When Julia Garner won her first Emmy last September at the age of 25, she wasn’t exactly focused on what after-parties she’d be attending later that night. Instead, she collected her trophy, boarded a flight to Atlanta, and was back on the set of Ozark the next morning, hurling one of Ruth Langmore’s most memorable — and meme-able — insults yet: “Ya fucking bitch-wolf!”
The moment comes near the end of Ozark’s Season 3 finale, when Ruth confronts Wendy and Marty Byrde (Laura Linney and Jason Bateman) for sending her boyfriend (the agonizingly brilliant series newcomer Tom Pelphrey) to his death. It was one of the most nerve-racking scenes she’s had to deliver in three seasons of the crime drama. “She literally got on a plane and flew back from the Emmys for that scene, the scene she was most worried about,” recalls showrunner Chris Mundy.
To say she did her homework would be an understatement. “I never want to feel like I’m going on set and I’m discovering things on that day,” says Garner, who this year earned her second Emmy nomination for her portrayal of Ruth. “I can’t do that. I want to be prepared for anything to happen, because things might change. I don’t know what Laura or Jason is going to do.”
Mundy counts watching Garner and Linney play out this particular confrontation as a series highlight. “That fight between Ruth and Wendy felt really deep and personal, and it’s entirely because Julia and Laura are so good. It felt like everything we’ve dealt with between Ruth and Wendy’s family for the first three years was all in there,” he says.
You could never imagine anyone else ever playing Ruth.
Laura Linney, on Julia Garner
For a character who rounds out Ozark’s second season by muttering, “I don’t know shit about fuck,” Ruth Langmore learns a lot over the course of only ten episodes. Never just a small-town hoodlum (she starts off the series attempting to rob the Byrdes of millions in drug-cartel money), Season 3 sees her continuing to grow professionally and personally: She becomes a casino boss and... a girlfriend. Garner wanted to be sure that the way she performed these shifts felt true to the character.
“There’s a difference between being repetitive and consistent. You want to make a person consistent with what you did in Season 1, but you don’t want the audience to get bored,” she says. “You want them to grow every season, and you want the audience to learn something new about the character. I have to say this season was really hard in the sense that I was afraid that maybe there was going to be too much change because she had a love interest. I was like, Oh my God, I don’t want it to be that all of a sudden Ruth is vulnerable. I had to really plan out how I was going to do it in a way that makes sense for it to happen to Ruth.”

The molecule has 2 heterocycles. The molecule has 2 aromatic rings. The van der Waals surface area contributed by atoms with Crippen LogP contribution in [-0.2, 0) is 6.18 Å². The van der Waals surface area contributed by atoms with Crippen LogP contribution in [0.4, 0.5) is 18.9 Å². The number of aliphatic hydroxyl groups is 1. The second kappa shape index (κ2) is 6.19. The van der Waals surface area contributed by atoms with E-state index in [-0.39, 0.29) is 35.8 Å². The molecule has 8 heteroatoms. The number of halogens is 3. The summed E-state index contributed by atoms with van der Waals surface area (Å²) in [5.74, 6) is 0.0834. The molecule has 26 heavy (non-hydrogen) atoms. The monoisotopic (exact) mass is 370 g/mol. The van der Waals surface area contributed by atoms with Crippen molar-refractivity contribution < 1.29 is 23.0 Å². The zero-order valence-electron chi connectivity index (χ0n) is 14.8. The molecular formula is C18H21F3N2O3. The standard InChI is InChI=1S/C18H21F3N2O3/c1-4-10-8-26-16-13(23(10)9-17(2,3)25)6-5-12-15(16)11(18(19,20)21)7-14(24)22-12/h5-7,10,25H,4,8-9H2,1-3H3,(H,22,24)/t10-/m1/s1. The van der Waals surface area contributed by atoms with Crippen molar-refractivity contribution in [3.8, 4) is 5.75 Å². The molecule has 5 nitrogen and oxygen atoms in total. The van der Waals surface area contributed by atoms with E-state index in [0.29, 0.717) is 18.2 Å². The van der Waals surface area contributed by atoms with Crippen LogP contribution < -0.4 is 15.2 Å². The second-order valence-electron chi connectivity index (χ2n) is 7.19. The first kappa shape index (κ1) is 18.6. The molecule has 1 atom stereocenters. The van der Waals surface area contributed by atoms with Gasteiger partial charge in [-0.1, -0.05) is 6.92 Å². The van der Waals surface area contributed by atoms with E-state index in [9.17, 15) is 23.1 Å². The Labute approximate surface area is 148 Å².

A native of New York City, Garner made her film debut at age 17 in 2011’s Martha Marcy May Marlene. She says growing up in the city gave her an idea of how to create her characters from a very physical place. “One of my favorite things to do is just to sit on a park bench and see how everybody’s walking and what their energy is like. My mom and I have this game we play called ‘What’s their problem?’ It’s so dark, but you make up problems and scenarios for the people that are walking past you,” she says, explaining how she approached playing Ruth early on.
“There’s something very childlike about Ruth, and there’s something about how she grew up with men,” Garner continues. “She’s not a girl’s girl. She doesn’t know how to be around women, because she never really had women in her life. When I was preparing for the role, I liked the idea of her having that angry little walk. The angrier she gets, the more she gets like a little bully on the playground. I just loved that.”
Garner’s co-stars are well aware of how her process pays off. “Julia understands herself really well, and she trusts her own unique way of working. That’s why it’s so effective and she’s so good in the show. You could never imagine anyone else ever playing Ruth,” observes Linney, before clarifying that Garner doesn’t actually resemble Ozark’s most notorious tomboy. “I’m sure there is an intersection between the two of them, but in real life Julia is such a uniquely stylish, aesthetically sophisticated person. Her hair does this wild, natural thing that only people really touched with a certain aesthetic are able to pull off.” Adds Pelphrey: “Unlike Ruth, Julia has a wonderful sense of humor. She’s a very perceptive, curious, interesting, and funny person.”
The actress, though, isn’t as quick to distance herself from her character. “Ruth’s an underdog, and everybody loves the underdog. Weirdly, I think she’s the most sensitive character on the show,” Garner posits. “I think that what drives her is feeling like she’s important and feeling like she has something to say. On the one hand, she hates when people don’t see her for what she is, or don’t acknowledge her. But on the other hand, she kind of likes it, because when somebody does underappreciate her, it’s very easy to get surprised by her.”
Here’s to more surprises from both Garner and Ruth.